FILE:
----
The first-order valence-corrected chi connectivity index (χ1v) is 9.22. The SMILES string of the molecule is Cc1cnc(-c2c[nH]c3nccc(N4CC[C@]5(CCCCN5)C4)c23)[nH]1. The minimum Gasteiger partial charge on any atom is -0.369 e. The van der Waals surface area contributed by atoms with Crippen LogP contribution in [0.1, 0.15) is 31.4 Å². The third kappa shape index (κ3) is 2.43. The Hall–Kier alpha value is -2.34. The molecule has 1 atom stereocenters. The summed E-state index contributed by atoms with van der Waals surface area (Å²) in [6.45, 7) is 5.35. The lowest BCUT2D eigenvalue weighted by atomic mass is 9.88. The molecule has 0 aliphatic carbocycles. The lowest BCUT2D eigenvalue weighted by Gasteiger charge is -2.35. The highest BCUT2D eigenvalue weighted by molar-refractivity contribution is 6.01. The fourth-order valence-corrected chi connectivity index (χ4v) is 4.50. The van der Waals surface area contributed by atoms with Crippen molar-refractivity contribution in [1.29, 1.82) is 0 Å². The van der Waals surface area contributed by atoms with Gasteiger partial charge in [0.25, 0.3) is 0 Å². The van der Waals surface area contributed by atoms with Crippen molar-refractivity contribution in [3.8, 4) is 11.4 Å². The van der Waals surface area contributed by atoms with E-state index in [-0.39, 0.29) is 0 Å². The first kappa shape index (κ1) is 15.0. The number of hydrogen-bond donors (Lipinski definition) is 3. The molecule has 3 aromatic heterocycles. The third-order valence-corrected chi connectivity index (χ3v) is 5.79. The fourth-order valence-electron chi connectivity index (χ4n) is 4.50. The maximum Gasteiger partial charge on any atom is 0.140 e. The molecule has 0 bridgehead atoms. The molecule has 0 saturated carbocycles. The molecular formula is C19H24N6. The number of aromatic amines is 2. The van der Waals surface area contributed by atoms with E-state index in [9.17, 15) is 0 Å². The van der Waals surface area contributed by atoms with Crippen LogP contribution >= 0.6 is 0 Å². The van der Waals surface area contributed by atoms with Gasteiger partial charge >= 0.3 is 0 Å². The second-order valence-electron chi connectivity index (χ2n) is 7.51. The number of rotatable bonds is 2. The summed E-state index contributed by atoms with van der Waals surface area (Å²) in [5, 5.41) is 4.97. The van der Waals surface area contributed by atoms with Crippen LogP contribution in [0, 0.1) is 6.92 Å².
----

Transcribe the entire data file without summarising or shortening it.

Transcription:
The first-order valence-corrected chi connectivity index (χ1v) is 9.22. The SMILES string of the molecule is Cc1cnc(-c2c[nH]c3nccc(N4CC[C@]5(CCCCN5)C4)c23)[nH]1. The minimum Gasteiger partial charge on any atom is -0.369 e. The van der Waals surface area contributed by atoms with Crippen LogP contribution in [0.1, 0.15) is 31.4 Å². The third kappa shape index (κ3) is 2.43. The Hall–Kier alpha value is -2.34. The molecule has 1 atom stereocenters. The summed E-state index contributed by atoms with van der Waals surface area (Å²) in [6.45, 7) is 5.35. The lowest BCUT2D eigenvalue weighted by atomic mass is 9.88. The molecule has 0 aliphatic carbocycles. The lowest BCUT2D eigenvalue weighted by Gasteiger charge is -2.35. The highest BCUT2D eigenvalue weighted by molar-refractivity contribution is 6.01. The fourth-order valence-corrected chi connectivity index (χ4v) is 4.50. The van der Waals surface area contributed by atoms with Crippen molar-refractivity contribution in [1.29, 1.82) is 0 Å². The van der Waals surface area contributed by atoms with Gasteiger partial charge in [0.25, 0.3) is 0 Å². The van der Waals surface area contributed by atoms with Crippen molar-refractivity contribution in [3.8, 4) is 11.4 Å². The van der Waals surface area contributed by atoms with E-state index in [-0.39, 0.29) is 0 Å². The first kappa shape index (κ1) is 15.0. The number of hydrogen-bond donors (Lipinski definition) is 3. The molecule has 3 aromatic heterocycles. The third-order valence-corrected chi connectivity index (χ3v) is 5.79. The fourth-order valence-electron chi connectivity index (χ4n) is 4.50. The maximum Gasteiger partial charge on any atom is 0.140 e. The molecule has 0 bridgehead atoms. The molecule has 0 saturated carbocycles. The molecular formula is C19H24N6. The number of aromatic amines is 2. The van der Waals surface area contributed by atoms with E-state index in [9.17, 15) is 0 Å². The van der Waals surface area contributed by atoms with Crippen LogP contribution >= 0.6 is 0 Å². The van der Waals surface area contributed by atoms with Gasteiger partial charge >= 0.3 is 0 Å². The second-order valence-electron chi connectivity index (χ2n) is 7.51. The number of rotatable bonds is 2. The summed E-state index contributed by atoms with van der Waals surface area (Å²) in [5, 5.41) is 4.97. The van der Waals surface area contributed by atoms with Crippen LogP contribution in [0, 0.1) is 6.92 Å².